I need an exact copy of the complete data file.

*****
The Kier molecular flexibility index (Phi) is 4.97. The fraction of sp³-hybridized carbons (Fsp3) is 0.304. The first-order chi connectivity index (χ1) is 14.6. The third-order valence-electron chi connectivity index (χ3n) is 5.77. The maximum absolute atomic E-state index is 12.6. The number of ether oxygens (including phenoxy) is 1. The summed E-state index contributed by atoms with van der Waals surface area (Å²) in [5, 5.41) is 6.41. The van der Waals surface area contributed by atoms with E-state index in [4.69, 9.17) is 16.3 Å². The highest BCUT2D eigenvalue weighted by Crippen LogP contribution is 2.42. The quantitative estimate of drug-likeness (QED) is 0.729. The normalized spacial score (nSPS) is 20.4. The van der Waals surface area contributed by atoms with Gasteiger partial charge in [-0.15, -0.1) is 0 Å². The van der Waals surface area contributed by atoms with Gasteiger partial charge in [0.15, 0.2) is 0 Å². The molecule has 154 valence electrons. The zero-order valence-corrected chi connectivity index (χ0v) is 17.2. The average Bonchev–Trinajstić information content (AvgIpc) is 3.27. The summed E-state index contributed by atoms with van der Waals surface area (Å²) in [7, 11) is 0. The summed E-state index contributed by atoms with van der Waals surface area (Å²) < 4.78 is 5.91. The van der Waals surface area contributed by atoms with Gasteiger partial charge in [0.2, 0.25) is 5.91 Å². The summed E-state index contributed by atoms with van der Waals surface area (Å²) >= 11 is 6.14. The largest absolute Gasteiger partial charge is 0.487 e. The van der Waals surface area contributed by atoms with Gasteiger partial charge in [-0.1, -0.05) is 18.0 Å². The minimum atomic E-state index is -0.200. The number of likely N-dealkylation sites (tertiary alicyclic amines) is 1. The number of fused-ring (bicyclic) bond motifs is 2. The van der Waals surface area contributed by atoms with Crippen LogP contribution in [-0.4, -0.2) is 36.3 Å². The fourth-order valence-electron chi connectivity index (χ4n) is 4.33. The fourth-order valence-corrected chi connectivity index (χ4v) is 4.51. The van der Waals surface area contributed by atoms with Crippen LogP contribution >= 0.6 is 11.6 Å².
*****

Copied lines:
The Kier molecular flexibility index (Phi) is 4.97. The fraction of sp³-hybridized carbons (Fsp3) is 0.304. The first-order chi connectivity index (χ1) is 14.6. The third-order valence-electron chi connectivity index (χ3n) is 5.77. The maximum absolute atomic E-state index is 12.6. The number of ether oxygens (including phenoxy) is 1. The summed E-state index contributed by atoms with van der Waals surface area (Å²) in [5, 5.41) is 6.41. The van der Waals surface area contributed by atoms with E-state index in [4.69, 9.17) is 16.3 Å². The highest BCUT2D eigenvalue weighted by Crippen LogP contribution is 2.42. The quantitative estimate of drug-likeness (QED) is 0.729. The normalized spacial score (nSPS) is 20.4. The van der Waals surface area contributed by atoms with Gasteiger partial charge in [-0.15, -0.1) is 0 Å². The van der Waals surface area contributed by atoms with Gasteiger partial charge in [0.15, 0.2) is 0 Å². The molecule has 154 valence electrons. The zero-order valence-corrected chi connectivity index (χ0v) is 17.2. The average Bonchev–Trinajstić information content (AvgIpc) is 3.27. The summed E-state index contributed by atoms with van der Waals surface area (Å²) in [7, 11) is 0. The summed E-state index contributed by atoms with van der Waals surface area (Å²) < 4.78 is 5.91. The van der Waals surface area contributed by atoms with Gasteiger partial charge in [0.2, 0.25) is 5.91 Å². The summed E-state index contributed by atoms with van der Waals surface area (Å²) >= 11 is 6.14. The largest absolute Gasteiger partial charge is 0.487 e. The van der Waals surface area contributed by atoms with Gasteiger partial charge in [-0.1, -0.05) is 18.0 Å². The minimum atomic E-state index is -0.200. The number of likely N-dealkylation sites (tertiary alicyclic amines) is 1. The number of fused-ring (bicyclic) bond motifs is 2. The van der Waals surface area contributed by atoms with Crippen LogP contribution in [-0.4, -0.2) is 36.3 Å². The fourth-order valence-electron chi connectivity index (χ4n) is 4.33. The fourth-order valence-corrected chi connectivity index (χ4v) is 4.51. The van der Waals surface area contributed by atoms with Crippen LogP contribution >= 0.6 is 11.6 Å².